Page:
Yesterday Patricia de Lille resigned as mayor of Cape Town, as per the agreement I made with her in good faith in August. I realise it has been a difficult time for the people of Cape Town. It is important now that we draw a line in the sand and focus on the future, on improving peoples’ lives, and on building an inclusive, sustainable city.
I have always maintained that De Lille has made a valuable contribution to South Africa. Nevertheless, as mayor she stands accused of doing some inherently wrong things, as detailed in a 2000-page report (read a summary here) by independent legal firm Bowman Gilfillan.
The city council has now laid charges against De Lille, based on the findings of this report, which clearly shows how De Lille’s conduct systematically broke down good governance in the City of Cape Town by manipulating city processes and protecting the wrongdoing of city officials.
It recommends that De Lille be criminally charged for, amongst other things, interfering in city tenders. She did so by interfering in the legal obligation of the former city manager, Achmat Ebrahim, to institute legally required disciplinary action against officials suspected to have violated the law.
According to the report, she actively shielded and defended officials implicated in criminal acts relating to the BYD bus tender for new MyCiti buses, in which processes were fraudulently manipulated to illegally favour one bus provider.
Similarly, in the Volvo chassis matter, as mayor she chose to ignore an irregular payment of almost R50 million and shield consequential action against it. De Lille’s level of interference is best summed up by her own comments that "this matter is going nowhere".
She has been charged under section 119 of the Municipal Systems Act, which states: "119(1) A councillor who attempts to influence the municipal manager or any other staff member or an agent of a municipality not to enforce an obligation in terms of this Act, any other applicable legislation or any by-law or decision of the council of the municipality, is guilty of an offence and on conviction liable to a fine or to imprisonment for a period not exceeding two years."
As a party we pride ourselves on accountability. We have always upheld the principle that everyone is equal before the law. Good, honest government is a guiding principle for the DA. We will not compromise on that. No matter the consequences, we take a zero-tolerance approach to any form of corruption, misconduct or maladministration. There is really no other option for a party that puts people first, as we try to do.
There is a simple adage which says: "Do the right thing, even if it’s hard." In the case of Patricia De Lille, the DA has done just that. And believe me, it has been hard. But after all, principles only count when they are tested.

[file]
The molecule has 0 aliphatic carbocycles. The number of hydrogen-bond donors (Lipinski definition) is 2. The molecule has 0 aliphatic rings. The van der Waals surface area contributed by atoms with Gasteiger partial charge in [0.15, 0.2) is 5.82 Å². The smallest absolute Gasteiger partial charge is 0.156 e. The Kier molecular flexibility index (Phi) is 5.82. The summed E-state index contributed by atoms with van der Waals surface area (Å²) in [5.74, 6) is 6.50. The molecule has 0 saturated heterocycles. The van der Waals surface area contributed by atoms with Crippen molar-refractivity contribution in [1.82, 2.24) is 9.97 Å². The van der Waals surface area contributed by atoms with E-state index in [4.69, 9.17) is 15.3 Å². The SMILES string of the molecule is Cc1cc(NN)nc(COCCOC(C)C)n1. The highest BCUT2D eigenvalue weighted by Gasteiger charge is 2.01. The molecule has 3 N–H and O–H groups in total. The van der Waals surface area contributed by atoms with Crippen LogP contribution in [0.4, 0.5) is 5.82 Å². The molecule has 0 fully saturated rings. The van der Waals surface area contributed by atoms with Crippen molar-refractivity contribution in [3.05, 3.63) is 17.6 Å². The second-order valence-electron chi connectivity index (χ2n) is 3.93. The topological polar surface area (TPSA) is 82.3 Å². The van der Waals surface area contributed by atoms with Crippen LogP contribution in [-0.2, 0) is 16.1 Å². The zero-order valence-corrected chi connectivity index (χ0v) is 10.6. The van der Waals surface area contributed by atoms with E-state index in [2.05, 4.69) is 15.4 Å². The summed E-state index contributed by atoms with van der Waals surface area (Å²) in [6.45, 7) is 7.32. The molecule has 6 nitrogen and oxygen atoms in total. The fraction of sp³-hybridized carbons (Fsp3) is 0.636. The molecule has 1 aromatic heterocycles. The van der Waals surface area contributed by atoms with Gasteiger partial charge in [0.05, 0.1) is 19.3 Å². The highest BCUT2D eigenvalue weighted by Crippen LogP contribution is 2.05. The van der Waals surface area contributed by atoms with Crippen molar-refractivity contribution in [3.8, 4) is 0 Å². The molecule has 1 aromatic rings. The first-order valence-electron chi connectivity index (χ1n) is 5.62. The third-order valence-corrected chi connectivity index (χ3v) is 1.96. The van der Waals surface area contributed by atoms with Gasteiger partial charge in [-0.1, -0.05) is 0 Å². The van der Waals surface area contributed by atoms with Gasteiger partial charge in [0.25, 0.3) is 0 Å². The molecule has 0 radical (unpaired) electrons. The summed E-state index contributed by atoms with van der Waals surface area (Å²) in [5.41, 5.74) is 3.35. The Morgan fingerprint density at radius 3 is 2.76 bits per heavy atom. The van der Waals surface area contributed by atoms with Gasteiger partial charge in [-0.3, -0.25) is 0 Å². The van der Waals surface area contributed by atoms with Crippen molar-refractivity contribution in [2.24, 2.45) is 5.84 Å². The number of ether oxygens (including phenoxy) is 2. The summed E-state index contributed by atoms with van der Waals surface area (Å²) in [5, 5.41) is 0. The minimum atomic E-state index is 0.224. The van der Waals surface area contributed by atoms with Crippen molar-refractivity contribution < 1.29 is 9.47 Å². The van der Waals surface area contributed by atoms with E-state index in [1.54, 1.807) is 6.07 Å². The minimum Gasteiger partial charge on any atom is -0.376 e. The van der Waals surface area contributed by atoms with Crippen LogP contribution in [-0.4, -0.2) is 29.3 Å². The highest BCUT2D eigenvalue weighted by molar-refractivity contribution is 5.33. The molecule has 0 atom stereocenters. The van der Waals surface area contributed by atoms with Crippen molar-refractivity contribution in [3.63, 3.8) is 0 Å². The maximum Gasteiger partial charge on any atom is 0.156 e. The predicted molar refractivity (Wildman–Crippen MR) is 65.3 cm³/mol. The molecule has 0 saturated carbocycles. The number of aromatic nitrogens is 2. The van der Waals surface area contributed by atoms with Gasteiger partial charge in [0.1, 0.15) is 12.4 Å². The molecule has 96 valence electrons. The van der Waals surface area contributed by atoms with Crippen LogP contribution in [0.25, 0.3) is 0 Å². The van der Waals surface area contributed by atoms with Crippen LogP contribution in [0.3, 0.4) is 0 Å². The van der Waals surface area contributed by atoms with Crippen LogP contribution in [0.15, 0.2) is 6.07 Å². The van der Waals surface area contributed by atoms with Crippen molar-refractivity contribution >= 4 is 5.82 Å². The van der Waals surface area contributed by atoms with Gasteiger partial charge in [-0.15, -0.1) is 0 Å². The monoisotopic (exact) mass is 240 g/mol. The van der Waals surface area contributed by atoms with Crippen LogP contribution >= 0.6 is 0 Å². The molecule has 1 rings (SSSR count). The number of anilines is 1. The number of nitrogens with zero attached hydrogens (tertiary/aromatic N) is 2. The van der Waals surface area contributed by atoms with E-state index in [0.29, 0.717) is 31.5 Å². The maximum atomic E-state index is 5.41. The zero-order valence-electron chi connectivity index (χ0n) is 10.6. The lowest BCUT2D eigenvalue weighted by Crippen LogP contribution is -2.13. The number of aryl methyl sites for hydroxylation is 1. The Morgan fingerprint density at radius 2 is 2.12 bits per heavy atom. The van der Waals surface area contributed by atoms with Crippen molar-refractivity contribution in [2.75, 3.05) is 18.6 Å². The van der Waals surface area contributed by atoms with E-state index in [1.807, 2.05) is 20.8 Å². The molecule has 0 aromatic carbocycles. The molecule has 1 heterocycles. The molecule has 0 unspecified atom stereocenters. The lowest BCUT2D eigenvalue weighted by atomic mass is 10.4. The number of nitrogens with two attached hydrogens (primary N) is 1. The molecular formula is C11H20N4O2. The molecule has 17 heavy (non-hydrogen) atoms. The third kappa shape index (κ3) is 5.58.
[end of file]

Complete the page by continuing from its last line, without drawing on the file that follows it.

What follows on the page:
Her conduct as detailed in this 2000-page report would not be acceptable in any DA government, because it violates our non-negotiable principle of good, honest government. I am proud of the DA government in Cape Town for opening an investigation into these claims and for doing the right thing in taking the difficult action against De Lille.
That an independent investigation has found against De Lille vindicates the DA in its determination to seek accountability. But I want to be clear that even had the report found in her favour, which it did not, launching an independent investigation would still have been the right thing to do.
We believe the law should take its course. De Lille has repeatedly expressed a desire to "clear her name" but like Zuma, she has consistently delayed and obstructed the process of achieving "her day in court". Over the past year that this saga has played out, De Lille has done her best to confuse and conflate matters in the public mind – both directly and through her many proxies.
Most recently, she has claimed that a second Bowman Gilfillan report contains conflicting findings. This is nonsense. There is a golden thread that runs through both reports which describes how she consistently manipulated city processes and protected the wrongdoing of city officials.
These people are also being held accountable. Melissa Whitehead has been suspended and is the subject of a disciplinary process. Brett Herron has been charged. De Lille has aggressively and publicly defended them both for their actions and has simultaneously attacked the whistle-blowers who brought their and her misconduct to the fore. Other implicated officials will be dealt with in terms of the relevant city processes.
History will prove the DA did the right thing even when it was hard. The governance breakdown in Cape Town under De Lille has cost the City dearly, resulting in fatally flawed and compromised tenders, the cancellation of which has exposed the City to serious legal and financial risk. So, I am relieved that she no longer holds the reins in Cape Town. I do, however, wish her well in her future endeavours.
We now enter a new era under Mayor Dan Plato, who will refocus council on the fight against crime, on building an inclusive city, and on speeding up service delivery for all.
As a party, the DA remains deeply committed to good, honest governance. The latest employment figures, released yesterday, show that we are delivering in the Western Cape, where 95 000 new jobs have been created in the past year and where broad unemployment has dropped by 1.5 percentage points, even as national unemployment has reached all-time-high records.
We are now focused on election 2019, to bring our offer of good, honest governance to all South Africans.
- Maimane is leader of the DA.
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